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I need to implement an AES encryption for firmware distribution system. I have a bootloader that can decrypt various AES variants (ECB,CBC,CTR).

When I approached this I found few issues that aren't clear to me.

  1. First, there's the IV vector, which is strange to me. This vector has to be known to the encryptor and also the decryptor, does it makes sense?

  2. On the decryptor side (source code) I need to input the IV vector, however, on the encryptor side (software encryptor) I can't choose IV vector. (NCrypt, AES Crypter lite, Kryptel). I know that ECB doesn't need one, but how can the software encryptor do CBC or CTR without it, is it randomly generated? If so, how the decryptor will know it?

  3. Another question is regarding the actual size of the encrypted file. It must be divisible by the block size, right? So if my block size is 128, why the output of AES Crypter lite for instance produces a file size which is not divisible by 128?

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Important point: Don't use ECB. Ever. –  Stephen Touset Oct 12 '12 at 22:11

1 Answer 1

up vote 4 down vote accepted
  1. Yes, the IV (not "IV vector" because IV = "initialization vector" :p) is public and is only used to introduce randomness in the encryption process to prevent it being fully deterministic, while still preserving entropy in the key material.

  2. You normally send the IV along with the ciphertext (yes, it is safe if you do it right), and how it is generated depends on the mode of operation (some, such as CBC, require unpredictable IV's, while others like CTR require only uniqueness). If you have no entropy source on the encryption machine, you can keep a permanent 64-bit counter and use that with CTR, but this has a lot of gotchas and is prone to error in general, randomness is usually the safest thing to do.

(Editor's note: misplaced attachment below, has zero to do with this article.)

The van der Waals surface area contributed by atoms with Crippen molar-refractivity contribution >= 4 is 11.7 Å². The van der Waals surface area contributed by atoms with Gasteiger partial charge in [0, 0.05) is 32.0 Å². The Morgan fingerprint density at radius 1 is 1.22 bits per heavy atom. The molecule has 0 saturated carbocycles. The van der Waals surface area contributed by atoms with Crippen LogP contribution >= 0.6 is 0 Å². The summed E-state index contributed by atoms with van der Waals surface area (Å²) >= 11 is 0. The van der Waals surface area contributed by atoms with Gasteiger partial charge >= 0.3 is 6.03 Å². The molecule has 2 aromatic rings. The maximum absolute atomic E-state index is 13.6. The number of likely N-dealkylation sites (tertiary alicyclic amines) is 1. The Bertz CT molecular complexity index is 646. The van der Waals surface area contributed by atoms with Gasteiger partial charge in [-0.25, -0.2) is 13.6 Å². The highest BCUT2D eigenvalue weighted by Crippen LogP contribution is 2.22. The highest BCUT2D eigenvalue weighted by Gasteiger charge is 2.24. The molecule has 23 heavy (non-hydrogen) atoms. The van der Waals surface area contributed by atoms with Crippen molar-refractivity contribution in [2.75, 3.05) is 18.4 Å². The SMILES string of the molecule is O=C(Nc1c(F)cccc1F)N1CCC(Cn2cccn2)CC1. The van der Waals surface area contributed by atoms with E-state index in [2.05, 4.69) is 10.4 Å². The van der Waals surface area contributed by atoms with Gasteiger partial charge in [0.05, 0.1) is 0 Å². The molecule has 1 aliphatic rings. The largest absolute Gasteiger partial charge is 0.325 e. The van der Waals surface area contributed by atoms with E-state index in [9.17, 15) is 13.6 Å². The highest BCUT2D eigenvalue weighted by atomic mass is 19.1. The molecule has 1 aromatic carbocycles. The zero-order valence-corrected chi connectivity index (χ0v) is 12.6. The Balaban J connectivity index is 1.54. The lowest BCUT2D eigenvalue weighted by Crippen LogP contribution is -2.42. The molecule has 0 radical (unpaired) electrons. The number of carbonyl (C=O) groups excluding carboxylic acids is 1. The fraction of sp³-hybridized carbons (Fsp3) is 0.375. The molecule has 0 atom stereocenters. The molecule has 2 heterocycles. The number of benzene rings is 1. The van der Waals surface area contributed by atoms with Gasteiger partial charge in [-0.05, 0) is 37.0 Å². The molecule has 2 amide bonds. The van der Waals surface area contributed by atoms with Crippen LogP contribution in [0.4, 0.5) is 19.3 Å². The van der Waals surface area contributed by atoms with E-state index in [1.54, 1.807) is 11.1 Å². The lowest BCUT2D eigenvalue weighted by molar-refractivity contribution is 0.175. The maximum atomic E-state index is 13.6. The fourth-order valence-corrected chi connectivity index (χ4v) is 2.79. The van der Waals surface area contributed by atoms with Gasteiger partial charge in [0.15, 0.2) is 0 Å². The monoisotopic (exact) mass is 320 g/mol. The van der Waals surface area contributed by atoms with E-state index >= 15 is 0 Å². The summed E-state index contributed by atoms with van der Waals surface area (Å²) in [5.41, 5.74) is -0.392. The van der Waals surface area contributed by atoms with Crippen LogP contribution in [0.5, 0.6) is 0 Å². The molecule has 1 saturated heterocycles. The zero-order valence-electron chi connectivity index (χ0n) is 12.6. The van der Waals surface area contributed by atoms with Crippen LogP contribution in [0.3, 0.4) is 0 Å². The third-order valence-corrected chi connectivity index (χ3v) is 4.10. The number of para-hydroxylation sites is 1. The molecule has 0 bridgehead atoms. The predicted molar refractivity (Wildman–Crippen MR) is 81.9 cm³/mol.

3. No, only pure block modes such as ECB or CBC "require" the plaintext to be a multiple of 128 bits long, but this can be fixed through padding (adding some extra bytes to complete the final block, adding enough information in it so that the decrypting machine can remove the extra padding without confusion) - note this isn't completely safe either and can lead to ingenious attacks.

Other modes of operation don't actually work on the plaintext directly, but generate a bitstream of any length from the key (there is a limit but with modern ciphers it is essentially infinite) and exclusive-or it with the plaintext - this way the plaintext can be any length you want. E.g. if you wanted to encrypt a 300-bit message in AES128 with CTR mode, this is how it would go:

  • choose your 128-bit IV
  • encrypt the IV with AES128 with the key
  • XOR this 128-bit block with the first 128 bits of plaintext
  • increase the IV (before you encrypted it) by one and encrypt it again
  • XOR this 128-bit block with the next 128 bits of plaintext
  • increase the IV by one and encrypt again
  • you only have 44 bits of plaintext left, so XOR the first 44 bits of the 128-bit block with the remaining plaintext bits and throw away the rest

Does it make sense?

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